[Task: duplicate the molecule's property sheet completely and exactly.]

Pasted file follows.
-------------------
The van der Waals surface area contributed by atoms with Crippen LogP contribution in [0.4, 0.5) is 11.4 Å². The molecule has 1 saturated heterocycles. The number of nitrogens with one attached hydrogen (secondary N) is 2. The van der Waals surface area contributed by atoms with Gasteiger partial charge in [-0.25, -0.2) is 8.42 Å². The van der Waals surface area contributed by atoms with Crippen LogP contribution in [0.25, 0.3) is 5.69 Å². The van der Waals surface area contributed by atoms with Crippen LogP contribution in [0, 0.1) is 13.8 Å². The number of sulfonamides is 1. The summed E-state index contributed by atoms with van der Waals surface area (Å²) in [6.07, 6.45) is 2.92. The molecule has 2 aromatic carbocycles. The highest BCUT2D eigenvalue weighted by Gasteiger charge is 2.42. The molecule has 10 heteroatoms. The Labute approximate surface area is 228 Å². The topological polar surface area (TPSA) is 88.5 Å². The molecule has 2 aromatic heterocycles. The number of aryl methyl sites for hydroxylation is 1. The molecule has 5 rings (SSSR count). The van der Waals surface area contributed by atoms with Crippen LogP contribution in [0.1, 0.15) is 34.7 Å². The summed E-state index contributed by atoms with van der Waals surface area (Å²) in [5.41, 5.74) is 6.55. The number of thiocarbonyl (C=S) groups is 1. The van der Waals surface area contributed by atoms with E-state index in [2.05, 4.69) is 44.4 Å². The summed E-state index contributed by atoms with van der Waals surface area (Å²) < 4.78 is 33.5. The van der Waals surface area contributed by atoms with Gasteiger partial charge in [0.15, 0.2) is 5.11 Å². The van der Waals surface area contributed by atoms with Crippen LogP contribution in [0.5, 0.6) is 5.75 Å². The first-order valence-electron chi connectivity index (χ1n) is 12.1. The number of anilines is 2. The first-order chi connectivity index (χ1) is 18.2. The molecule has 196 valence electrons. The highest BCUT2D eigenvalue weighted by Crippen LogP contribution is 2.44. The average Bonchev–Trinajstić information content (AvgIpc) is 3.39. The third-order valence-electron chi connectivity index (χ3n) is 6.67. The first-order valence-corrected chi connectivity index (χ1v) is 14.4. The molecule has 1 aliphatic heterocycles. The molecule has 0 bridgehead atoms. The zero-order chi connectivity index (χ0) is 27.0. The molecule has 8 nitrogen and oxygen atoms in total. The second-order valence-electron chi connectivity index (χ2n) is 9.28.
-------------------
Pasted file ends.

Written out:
The van der Waals surface area contributed by atoms with Crippen LogP contribution in [0.4, 0.5) is 11.4 Å². The molecule has 1 saturated heterocycles. The number of nitrogens with one attached hydrogen (secondary N) is 2. The van der Waals surface area contributed by atoms with Gasteiger partial charge in [-0.25, -0.2) is 8.42 Å². The van der Waals surface area contributed by atoms with Crippen LogP contribution in [0.25, 0.3) is 5.69 Å². The van der Waals surface area contributed by atoms with Crippen LogP contribution in [0, 0.1) is 13.8 Å². The number of sulfonamides is 1. The summed E-state index contributed by atoms with van der Waals surface area (Å²) in [6.07, 6.45) is 2.92. The molecule has 2 aromatic carbocycles. The highest BCUT2D eigenvalue weighted by Gasteiger charge is 2.42. The molecule has 10 heteroatoms. The Labute approximate surface area is 228 Å². The topological polar surface area (TPSA) is 88.5 Å². The molecule has 2 aromatic heterocycles. The number of aryl methyl sites for hydroxylation is 1. The molecule has 5 rings (SSSR count). The van der Waals surface area contributed by atoms with Crippen LogP contribution in [0.1, 0.15) is 34.7 Å². The summed E-state index contributed by atoms with van der Waals surface area (Å²) in [5.41, 5.74) is 6.55. The number of thiocarbonyl (C=S) groups is 1. The van der Waals surface area contributed by atoms with E-state index in [2.05, 4.69) is 44.4 Å². The summed E-state index contributed by atoms with van der Waals surface area (Å²) < 4.78 is 33.5. The van der Waals surface area contributed by atoms with Gasteiger partial charge in [0.15, 0.2) is 5.11 Å². The van der Waals surface area contributed by atoms with Crippen LogP contribution in [0.5, 0.6) is 5.75 Å². The first-order valence-electron chi connectivity index (χ1n) is 12.1. The number of anilines is 2. The first-order chi connectivity index (χ1) is 18.2. The molecule has 196 valence electrons. The highest BCUT2D eigenvalue weighted by Crippen LogP contribution is 2.44. The average Bonchev–Trinajstić information content (AvgIpc) is 3.39. The third-order valence-electron chi connectivity index (χ3n) is 6.67. The first-order valence-corrected chi connectivity index (χ1v) is 14.4. The molecule has 1 aliphatic heterocycles. The molecule has 0 bridgehead atoms. The zero-order chi connectivity index (χ0) is 27.0. The molecule has 8 nitrogen and oxygen atoms in total. The second-order valence-electron chi connectivity index (χ2n) is 9.28.